NZ’s hottest and­hippest crim­i­nals

Kapi-Mana News - - FRONT PAGE - JARED NI­COLL

They were colo­nial New Zealand’s good-look­ing bad boys – and a century later they’re be­ing given the chance to steal hearts all over again.

NZ Po­lice Mu­seum di­rec­tor Rowan Car­roll has been pick­ing stylish his­tor­i­cal mugshots from the mu­seum’s col­lec­tion, and ask­ing the pub­lic via so­cial me­dia to guess their crimes, un­der the hash­tag #hip­ster­crims.

The lineup in­cludes crim­i­nal heart-throb Daniel To­hill, who be­gan trending on­line in 2012 af­ter a Stuff ar­ti­cle about a pre­vi­ous ex­hi­bi­tion.

Com­menters de­scribed him as ‘‘ridicu­lously pho­to­genic’’ and com­pared him to David Beck­ham.

Oth­ers in the Face­book lineup in­clude Wil­liam Fred­er­ick Jones, of whom com­menter Jan Mor­ley said: ‘‘But­ter wouldn’t melt in his mouth, by the look of him.’’

In fact, Jones was a forger. He was jailed for 12 months in Welling­ton in 1912 for forgery and ‘‘ut­ter­ing’’, which was putting fake money into cir­cu­la­tion.

Also in the lineup is Richard War­ing, com­pared by some to for- mer Aus­tralian crick­eter David Boon. He was con­victed of steal­ing from a ship in 1912. One of the more in­ter­est­ing felons in the ex­hi­bi­tion – though not in the Face­book rogues’ gallery – is Amy Bock, an Aus­tralian­born fraud­ster who mas­quer­aded as a man, suc­cess­fully enough to per­suade the daugh­ter of a wealthy Otago fam­ily to marry her.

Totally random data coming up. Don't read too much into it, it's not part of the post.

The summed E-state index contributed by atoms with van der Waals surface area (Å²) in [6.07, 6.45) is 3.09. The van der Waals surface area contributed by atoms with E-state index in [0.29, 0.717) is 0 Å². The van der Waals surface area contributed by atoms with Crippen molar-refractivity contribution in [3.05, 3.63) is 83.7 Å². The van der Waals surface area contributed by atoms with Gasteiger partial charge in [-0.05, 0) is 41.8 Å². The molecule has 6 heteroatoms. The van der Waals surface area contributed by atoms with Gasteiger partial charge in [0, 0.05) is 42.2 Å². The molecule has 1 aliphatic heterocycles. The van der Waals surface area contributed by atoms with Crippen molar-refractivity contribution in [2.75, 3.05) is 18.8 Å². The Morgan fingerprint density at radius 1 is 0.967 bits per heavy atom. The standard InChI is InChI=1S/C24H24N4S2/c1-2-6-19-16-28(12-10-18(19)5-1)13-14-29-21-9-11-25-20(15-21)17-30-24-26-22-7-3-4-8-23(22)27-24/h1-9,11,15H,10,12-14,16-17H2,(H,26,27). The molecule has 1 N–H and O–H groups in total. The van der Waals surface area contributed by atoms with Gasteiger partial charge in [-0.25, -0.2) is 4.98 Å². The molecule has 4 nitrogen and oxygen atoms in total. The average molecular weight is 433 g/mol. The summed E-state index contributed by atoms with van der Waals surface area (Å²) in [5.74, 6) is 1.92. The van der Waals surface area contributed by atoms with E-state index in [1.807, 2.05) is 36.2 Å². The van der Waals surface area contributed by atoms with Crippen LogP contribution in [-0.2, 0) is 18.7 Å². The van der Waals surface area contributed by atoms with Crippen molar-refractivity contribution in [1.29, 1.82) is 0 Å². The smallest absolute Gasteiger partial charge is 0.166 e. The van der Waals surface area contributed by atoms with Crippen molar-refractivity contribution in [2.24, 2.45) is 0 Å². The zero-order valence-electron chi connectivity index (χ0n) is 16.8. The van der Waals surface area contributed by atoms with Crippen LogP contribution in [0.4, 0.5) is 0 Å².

Need­less to say, the ruse did not sur­vive long af­ter the wed- ding.

Car­roll said the mugshots were a valu­able part of the early his­tory of the New Zealand Po­lice Force, which was of­fi­cially es­tab­lished on Septem­ber 1, 1886.

‘‘It’s very much a win­dow into that era, so we can un­der­stand what was hap­pen­ing in New Zealand so­ci­ety at that time.

‘‘If you have a rel­a­tive who has been a con­victed crim­i­nal in the past, th­ese are so valu­able.’’

De­tails with the mugshots in­cluded ev­ery­thing from height and weight to education and oc­cu­pa­tion.

They also in­cluded de­tails of where friends lived, be­cause many of the coun­try’s early ar­rivals had no fam­ily in New Zealand.

The free ex­hi­bi­tion is at the NZ Po­lice Mu­seum in Porirua. It is open al­most every day of the year.

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